The Massacre of the Innocents

post 8 - massacre of the innocents

Massacre of the Innocents, by Peter Paul Rubens, 1636–38.

 

As I mentioned before, one of Satan’s most effective tricks is to tempt people into sin so they incur God’s punishment, and he never has to touch them.  This post shows another of his tactics – moving the hearts of the Godless to do his bidding.  (When I hear about bad people doing bad things, I generally chalk it up to this.)

Post-Christmas, there’s a lesser-known story about Jesus’s childhood that I wanted to share.  It was the first attempt on His life, and as will happen again and again, by someone who felt threatened by His power.  Bear in mind, He was only a few days old.

Sidebar:
By my count, there were about three attempts made on Jesus’s life as an adult before He went to the cross.  I say three because different Gospels record similar events a little differently… or different events similarly.  During His ministry, people attempted to stone Him, throw Him off a cliff, and otherwise “lay hands on Him”.  In all cases, the modern colloquialism applied literally – it wasn’t His time.  Feel free to correct me in the “Comments” section if I’ve miscounted.

Everyone who attends Christmas Mass knows that after the Magi left the manger scene, an angel warned them not to return to Herod.  (For those who aren’t familiar, click here for the background.  It’s a quick read.)

The Magi obeyed and never returned to Herod.  When Herod found out, he was furious.  So, partially out of revenge, partially out of fear of the “new” king of the Jews, he sent an army of soldiers to kill every male child in Bethlehem two years old and younger (Matthew 2:16).  These children are remembered as the first Christian martyrs on Holy Innocents Day, December 28.  And this is actually in the Book of Revelations, too.

My first question in all of this: What do you think was going through the minds of these soldiers when the order came down?  Or on the long march to Bethlehem?  Or after the first mother started begging and screaming for mercy?  Do you think any of them abandoned their posts, knowing the consequences in store for desertion (which was probably at least a severe flogging, more likely death)?  We all take orders from someone, and to some extent, we’re all required to follow them.  But after we’re laid in the dirt, we all have to answer for everything we’ve done, no matter the pressure put on us by someone else.  Standing before God at their judgement, what do think the soldiers said in defense?  “Yeah, I know I stabbed all these children to death, but you see, I was really just trying to kill you, so…”  I’m guessing it was more like, “Oh.  Shit.”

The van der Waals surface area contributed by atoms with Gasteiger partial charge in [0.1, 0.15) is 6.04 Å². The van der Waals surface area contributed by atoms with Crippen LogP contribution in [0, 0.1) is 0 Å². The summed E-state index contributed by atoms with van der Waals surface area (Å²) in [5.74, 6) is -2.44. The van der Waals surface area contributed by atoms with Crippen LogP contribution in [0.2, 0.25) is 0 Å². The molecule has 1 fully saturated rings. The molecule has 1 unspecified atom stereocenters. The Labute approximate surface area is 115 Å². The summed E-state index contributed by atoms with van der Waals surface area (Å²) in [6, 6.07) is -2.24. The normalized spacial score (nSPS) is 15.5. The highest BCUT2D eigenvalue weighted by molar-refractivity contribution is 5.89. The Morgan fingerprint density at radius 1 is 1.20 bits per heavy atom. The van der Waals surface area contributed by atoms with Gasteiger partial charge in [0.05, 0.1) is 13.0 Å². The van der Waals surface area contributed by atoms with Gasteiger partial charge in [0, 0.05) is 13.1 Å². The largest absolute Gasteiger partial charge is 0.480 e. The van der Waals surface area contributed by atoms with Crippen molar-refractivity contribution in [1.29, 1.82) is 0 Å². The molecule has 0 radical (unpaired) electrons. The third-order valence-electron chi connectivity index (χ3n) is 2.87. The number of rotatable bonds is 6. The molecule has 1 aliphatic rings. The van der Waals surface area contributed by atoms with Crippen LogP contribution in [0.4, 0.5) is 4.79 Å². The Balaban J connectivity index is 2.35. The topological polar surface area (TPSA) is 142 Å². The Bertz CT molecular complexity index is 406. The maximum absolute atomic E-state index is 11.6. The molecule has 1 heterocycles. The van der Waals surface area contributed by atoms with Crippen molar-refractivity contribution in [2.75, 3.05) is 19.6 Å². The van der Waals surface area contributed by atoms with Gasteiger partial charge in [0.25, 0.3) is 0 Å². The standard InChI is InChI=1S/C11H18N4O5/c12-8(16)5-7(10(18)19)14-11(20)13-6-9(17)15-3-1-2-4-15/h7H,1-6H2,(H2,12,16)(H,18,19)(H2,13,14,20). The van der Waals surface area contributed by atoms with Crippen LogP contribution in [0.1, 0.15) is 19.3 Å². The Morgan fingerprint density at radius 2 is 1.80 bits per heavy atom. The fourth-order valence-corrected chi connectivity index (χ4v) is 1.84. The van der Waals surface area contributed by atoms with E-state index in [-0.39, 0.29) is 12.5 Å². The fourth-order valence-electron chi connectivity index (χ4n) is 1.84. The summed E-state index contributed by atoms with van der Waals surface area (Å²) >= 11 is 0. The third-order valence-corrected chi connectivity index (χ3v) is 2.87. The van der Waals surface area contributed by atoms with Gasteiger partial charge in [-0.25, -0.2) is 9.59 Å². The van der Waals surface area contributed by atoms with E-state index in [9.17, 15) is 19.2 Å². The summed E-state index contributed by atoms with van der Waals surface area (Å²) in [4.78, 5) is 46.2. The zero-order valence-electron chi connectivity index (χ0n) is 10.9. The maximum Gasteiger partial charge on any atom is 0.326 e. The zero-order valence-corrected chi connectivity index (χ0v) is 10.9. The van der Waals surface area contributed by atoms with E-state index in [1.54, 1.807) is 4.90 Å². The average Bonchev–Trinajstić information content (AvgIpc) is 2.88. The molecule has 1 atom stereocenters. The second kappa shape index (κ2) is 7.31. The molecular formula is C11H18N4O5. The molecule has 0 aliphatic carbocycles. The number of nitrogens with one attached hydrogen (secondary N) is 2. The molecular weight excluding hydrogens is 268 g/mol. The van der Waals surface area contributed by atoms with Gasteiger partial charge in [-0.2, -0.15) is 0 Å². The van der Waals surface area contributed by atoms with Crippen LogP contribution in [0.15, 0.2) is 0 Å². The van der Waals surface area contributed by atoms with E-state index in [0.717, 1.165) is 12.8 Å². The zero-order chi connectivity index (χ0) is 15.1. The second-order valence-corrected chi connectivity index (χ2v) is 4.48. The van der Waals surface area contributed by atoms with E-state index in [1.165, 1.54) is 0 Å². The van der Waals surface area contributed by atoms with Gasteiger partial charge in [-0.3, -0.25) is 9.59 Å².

The other head-scratcher for me is that God knew this would happen, yet He still protected the Magi from Herod.  (Says a lot about how He guards His faithful…)  Trusting in God’s infinite wisdom and judgement, I can’t imagine how much worse everything would have been if the Magi returned to Herod.  My guess is that he would have tortured them until they gave up Jesus’s location, killed them, and then sent a dispatch to kill Jesus.  Again, God would have protected Jesus and his Earth-parents, so I envision Herod warring through Judea, burning town after town, and swording anyone he could find.

Finally, what do you think Joseph thought when the angel told him to run?  Joseph was, by all accounts, a good and humble man, and I’m sure he dutifully obeyed.  But I have to believe that at some point, he must have thought, “Wait, the long-awaited Messiah is born – the greatest of kings that will finally free the Jews.  Why do we have to run and hide in the desert?”  I’ll bet that Joseph (who knew how to build things) intrinsically understood the need to care for things that were new and vulnerable, so he may not have thought much of it.  But growing up in ancient Rome, he also knew war.  I wonder if he realized what so many of his contemporaries failed to grasp: the Messiah would not be the warrior-king that the Jews expected.  Not wielding swords, spears, and shields, but rather love, compassion, and humility.

This message has been repeated for 2,000 years, and Christians still struggle to grasp it.

The big morale of this story is that sometimes, God tells us to do things we don’t understand, don’t agree with, or just plain old don’t want to do.

Like the Magi and Joseph, do them anyways.

God is leading you to a better place.  And even though you might not see it from where you stand in the valley, God is using you to make the world better, too.

The lesser morale?  The devil is not good.  And if you’re unhappy about all the pain, illness, sorrow, violence, jealousy, mosquitoes, whatever in the world, blame ­him, not God.  Because Herod was moved by the devil to murder all the boys in a town.  And when people talk affectionately about the devil, I as the father of a two-year-old boy (and a two-month-old girl),  think of this story.  No goat head.  No van dyke beard with a red outfit.  No pitchfork.  Just a bad man murdering children in a town because he was worried about losing his place in the palace.  His creature comforts.  (By the way, does that sound like any modern “choices” people make nowadays?)  That’s the devil I know.

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